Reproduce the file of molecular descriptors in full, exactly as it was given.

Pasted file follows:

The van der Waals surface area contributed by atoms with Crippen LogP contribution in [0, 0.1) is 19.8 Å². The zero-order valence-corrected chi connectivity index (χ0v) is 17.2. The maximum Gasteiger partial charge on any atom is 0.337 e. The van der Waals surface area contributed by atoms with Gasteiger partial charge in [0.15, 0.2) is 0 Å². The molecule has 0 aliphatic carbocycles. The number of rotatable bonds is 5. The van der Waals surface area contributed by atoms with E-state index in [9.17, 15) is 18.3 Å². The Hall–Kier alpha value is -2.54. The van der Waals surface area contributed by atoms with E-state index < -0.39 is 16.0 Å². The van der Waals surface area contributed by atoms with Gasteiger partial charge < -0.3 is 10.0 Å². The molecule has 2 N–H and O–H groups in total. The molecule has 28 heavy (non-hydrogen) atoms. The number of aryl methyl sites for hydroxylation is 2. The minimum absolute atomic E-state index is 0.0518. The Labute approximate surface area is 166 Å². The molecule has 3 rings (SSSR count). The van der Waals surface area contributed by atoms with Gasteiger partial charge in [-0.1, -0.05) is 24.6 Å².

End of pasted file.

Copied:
The van der Waals surface area contributed by atoms with Crippen LogP contribution in [0, 0.1) is 19.8 Å². The zero-order valence-corrected chi connectivity index (χ0v) is 17.2. The maximum Gasteiger partial charge on any atom is 0.337 e. The van der Waals surface area contributed by atoms with Gasteiger partial charge in [0.15, 0.2) is 0 Å². The molecule has 0 aliphatic carbocycles. The number of rotatable bonds is 5. The van der Waals surface area contributed by atoms with E-state index in [9.17, 15) is 18.3 Å². The Hall–Kier alpha value is -2.54. The van der Waals surface area contributed by atoms with E-state index < -0.39 is 16.0 Å². The van der Waals surface area contributed by atoms with Gasteiger partial charge < -0.3 is 10.0 Å². The molecule has 2 N–H and O–H groups in total. The molecule has 28 heavy (non-hydrogen) atoms. The number of aryl methyl sites for hydroxylation is 2. The minimum absolute atomic E-state index is 0.0518. The Labute approximate surface area is 166 Å². The molecule has 3 rings (SSSR count). The van der Waals surface area contributed by atoms with Gasteiger partial charge in [-0.1, -0.05) is 24.6 Å².